Referring to the dangers, Pedro Roquero Tejeda, professor in the Faculty of Chemistry of the National Autonomous University of Mexico (UNAM) says, “The mines operate for a certain period of time and then leave. They always leave behind waste, often toxic, and toxic chemicals used during the operation. In Mexico there are ecosystems that can endure [the effects of the] mine, and others that can’t. Wirikuta is one of those that can’t. It’s a very small place, with enormous natural wealth, and if we exploit Wirikuta, it’s over.”

The expert warned that often the effects are seen after the mine leaves, as in the case of La Paz. “The mine closed in the sixties, and in the nineties we began to realize that there was a concentration of arsenic contamination.”

In Real de Catorce, Tejeda explains, “The main solid waste would be arsenic and lead, and then there are liquids that can infiltrate groundwater, such as cyanide, carbinols, teophosphinates and the like. Cyanide itself is deadly, and the problem with the others is that there is no clinical toxicology evidence. In the case of the carbinols, they are known to have caused cancer in laboratory rats. Cyanide can kill or cause serious injury in no time”.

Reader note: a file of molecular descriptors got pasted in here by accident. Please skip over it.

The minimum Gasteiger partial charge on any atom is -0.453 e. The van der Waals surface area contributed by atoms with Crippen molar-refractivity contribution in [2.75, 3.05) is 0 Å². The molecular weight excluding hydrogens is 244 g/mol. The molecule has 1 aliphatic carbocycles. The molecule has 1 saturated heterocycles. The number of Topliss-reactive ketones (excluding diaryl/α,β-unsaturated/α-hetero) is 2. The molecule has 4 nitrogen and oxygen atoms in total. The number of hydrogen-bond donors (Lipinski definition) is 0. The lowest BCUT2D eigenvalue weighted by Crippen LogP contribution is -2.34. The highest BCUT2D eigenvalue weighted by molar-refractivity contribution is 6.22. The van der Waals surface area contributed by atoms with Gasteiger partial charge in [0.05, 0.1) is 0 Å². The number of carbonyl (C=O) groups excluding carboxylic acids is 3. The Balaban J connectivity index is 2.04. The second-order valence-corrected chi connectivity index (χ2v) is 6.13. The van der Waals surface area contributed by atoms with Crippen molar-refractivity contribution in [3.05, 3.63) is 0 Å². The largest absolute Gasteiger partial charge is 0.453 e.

In the case of arsenic, the damage to people and animals is in the liver, kidneys and lungs. There are some plants that can accumulate arsenic, but others can’t tolerate it and die.

The mining project in Real de Catorce, from the First Silver Company, includes the exploitation of lead, silver and zinc. “The Universe project will be total devastation since it will be an open-pit gold mine. Since gold is a fine metal, it is very difficult to extract from the rock and therefore cyanide is used. There are cases of similar projects in other parts of the country and you can expect more or less the same, but the problem here is that Wirikuta will be finished, it will do away with this area of ​​high biological diversity,” stated the university professor.

On a more optimistic note, he added, “[This place] is hope. Real de Catorce is the only place that has been able to stop a mining project for several years and that has to do with the fact that it’s a sacred site for the Huichol, and the people are starting to realize and react, but it’s unique”.

Originally published in Desinformémonos

Gloria Muñoz and Adazahira Chávez are director and editor of desinformé, respectively. Both are collaborators for the Americas Program

Photo: desinformé
Translation: Clayton Conn